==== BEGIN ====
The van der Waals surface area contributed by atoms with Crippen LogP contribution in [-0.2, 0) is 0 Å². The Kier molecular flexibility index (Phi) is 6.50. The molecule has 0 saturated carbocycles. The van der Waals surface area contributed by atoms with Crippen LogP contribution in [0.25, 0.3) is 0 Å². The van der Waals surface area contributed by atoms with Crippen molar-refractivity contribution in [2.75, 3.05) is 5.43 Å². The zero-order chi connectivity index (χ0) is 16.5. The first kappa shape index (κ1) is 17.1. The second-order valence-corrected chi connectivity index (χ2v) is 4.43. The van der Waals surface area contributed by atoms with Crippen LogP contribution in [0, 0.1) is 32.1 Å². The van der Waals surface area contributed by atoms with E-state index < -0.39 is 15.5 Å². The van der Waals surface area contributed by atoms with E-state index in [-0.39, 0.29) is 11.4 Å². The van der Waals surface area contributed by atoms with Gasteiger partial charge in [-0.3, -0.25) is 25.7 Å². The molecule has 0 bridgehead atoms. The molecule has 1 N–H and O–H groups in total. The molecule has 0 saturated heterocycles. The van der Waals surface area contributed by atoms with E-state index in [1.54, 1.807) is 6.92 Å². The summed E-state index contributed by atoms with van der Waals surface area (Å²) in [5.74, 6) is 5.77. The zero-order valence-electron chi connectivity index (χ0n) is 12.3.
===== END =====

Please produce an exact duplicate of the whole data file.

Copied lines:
The van der Waals surface area contributed by atoms with Crippen LogP contribution in [-0.2, 0) is 0 Å². The Kier molecular flexibility index (Phi) is 6.50. The molecule has 0 saturated carbocycles. The van der Waals surface area contributed by atoms with Crippen LogP contribution in [0.25, 0.3) is 0 Å². The van der Waals surface area contributed by atoms with Crippen molar-refractivity contribution in [2.75, 3.05) is 5.43 Å². The zero-order chi connectivity index (χ0) is 16.5. The first kappa shape index (κ1) is 17.1. The second-order valence-corrected chi connectivity index (χ2v) is 4.43. The van der Waals surface area contributed by atoms with Crippen LogP contribution in [0, 0.1) is 32.1 Å². The van der Waals surface area contributed by atoms with E-state index < -0.39 is 15.5 Å². The van der Waals surface area contributed by atoms with E-state index in [-0.39, 0.29) is 11.4 Å². The van der Waals surface area contributed by atoms with Gasteiger partial charge in [-0.3, -0.25) is 25.7 Å². The molecule has 0 bridgehead atoms. The molecule has 1 N–H and O–H groups in total. The molecule has 0 saturated heterocycles. The van der Waals surface area contributed by atoms with E-state index in [1.54, 1.807) is 6.92 Å². The summed E-state index contributed by atoms with van der Waals surface area (Å²) in [5.74, 6) is 5.77. The zero-order valence-electron chi connectivity index (χ0n) is 12.3.